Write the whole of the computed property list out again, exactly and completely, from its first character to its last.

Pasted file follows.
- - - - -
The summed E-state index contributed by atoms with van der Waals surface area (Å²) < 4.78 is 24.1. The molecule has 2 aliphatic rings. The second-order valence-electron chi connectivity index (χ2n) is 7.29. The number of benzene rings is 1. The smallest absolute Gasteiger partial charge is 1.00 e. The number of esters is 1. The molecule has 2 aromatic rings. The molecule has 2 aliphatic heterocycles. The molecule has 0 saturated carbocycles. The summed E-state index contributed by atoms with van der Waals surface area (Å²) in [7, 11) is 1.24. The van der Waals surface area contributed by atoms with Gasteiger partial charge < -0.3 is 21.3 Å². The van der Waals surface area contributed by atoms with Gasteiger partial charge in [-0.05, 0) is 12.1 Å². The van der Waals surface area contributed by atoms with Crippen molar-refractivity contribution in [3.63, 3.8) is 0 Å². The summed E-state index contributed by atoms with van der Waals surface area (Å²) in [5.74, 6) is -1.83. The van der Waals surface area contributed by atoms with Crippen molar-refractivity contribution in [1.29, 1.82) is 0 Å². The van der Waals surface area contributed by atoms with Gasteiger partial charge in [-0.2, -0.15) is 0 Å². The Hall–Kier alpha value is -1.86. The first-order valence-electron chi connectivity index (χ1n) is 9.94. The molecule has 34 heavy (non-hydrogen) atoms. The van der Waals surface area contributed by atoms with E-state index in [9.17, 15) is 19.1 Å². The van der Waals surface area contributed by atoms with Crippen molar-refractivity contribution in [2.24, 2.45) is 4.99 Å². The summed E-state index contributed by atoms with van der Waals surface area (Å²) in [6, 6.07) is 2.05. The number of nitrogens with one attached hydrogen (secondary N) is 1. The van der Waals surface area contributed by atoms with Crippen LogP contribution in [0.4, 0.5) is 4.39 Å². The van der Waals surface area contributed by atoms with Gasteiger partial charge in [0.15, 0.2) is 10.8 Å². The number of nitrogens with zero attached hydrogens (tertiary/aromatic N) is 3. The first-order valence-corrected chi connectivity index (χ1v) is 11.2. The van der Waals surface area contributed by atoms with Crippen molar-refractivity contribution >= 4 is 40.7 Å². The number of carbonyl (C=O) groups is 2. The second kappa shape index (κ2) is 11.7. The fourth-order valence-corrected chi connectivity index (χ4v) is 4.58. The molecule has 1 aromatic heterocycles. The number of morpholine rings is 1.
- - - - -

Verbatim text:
The summed E-state index contributed by atoms with van der Waals surface area (Å²) < 4.78 is 24.1. The molecule has 2 aliphatic rings. The second-order valence-electron chi connectivity index (χ2n) is 7.29. The number of benzene rings is 1. The smallest absolute Gasteiger partial charge is 1.00 e. The number of esters is 1. The molecule has 2 aromatic rings. The molecule has 2 aliphatic heterocycles. The molecule has 0 saturated carbocycles. The summed E-state index contributed by atoms with van der Waals surface area (Å²) in [7, 11) is 1.24. The van der Waals surface area contributed by atoms with Gasteiger partial charge < -0.3 is 21.3 Å². The van der Waals surface area contributed by atoms with Gasteiger partial charge in [-0.05, 0) is 12.1 Å². The van der Waals surface area contributed by atoms with Crippen molar-refractivity contribution in [3.63, 3.8) is 0 Å². The summed E-state index contributed by atoms with van der Waals surface area (Å²) in [5.74, 6) is -1.83. The van der Waals surface area contributed by atoms with Crippen molar-refractivity contribution in [1.29, 1.82) is 0 Å². The van der Waals surface area contributed by atoms with Gasteiger partial charge in [-0.2, -0.15) is 0 Å². The Hall–Kier alpha value is -1.86. The first-order valence-electron chi connectivity index (χ1n) is 9.94. The molecule has 34 heavy (non-hydrogen) atoms. The van der Waals surface area contributed by atoms with E-state index in [9.17, 15) is 19.1 Å². The van der Waals surface area contributed by atoms with Crippen molar-refractivity contribution in [2.24, 2.45) is 4.99 Å². The summed E-state index contributed by atoms with van der Waals surface area (Å²) in [6, 6.07) is 2.05. The number of nitrogens with one attached hydrogen (secondary N) is 1. The van der Waals surface area contributed by atoms with Crippen LogP contribution in [0.4, 0.5) is 4.39 Å². The van der Waals surface area contributed by atoms with Gasteiger partial charge in [0.15, 0.2) is 10.8 Å². The number of nitrogens with zero attached hydrogens (tertiary/aromatic N) is 3. The first-order valence-corrected chi connectivity index (χ1v) is 11.2. The van der Waals surface area contributed by atoms with Crippen molar-refractivity contribution >= 4 is 40.7 Å². The number of carbonyl (C=O) groups is 2. The second kappa shape index (κ2) is 11.7. The fourth-order valence-corrected chi connectivity index (χ4v) is 4.58. The molecule has 1 aromatic heterocycles. The number of morpholine rings is 1.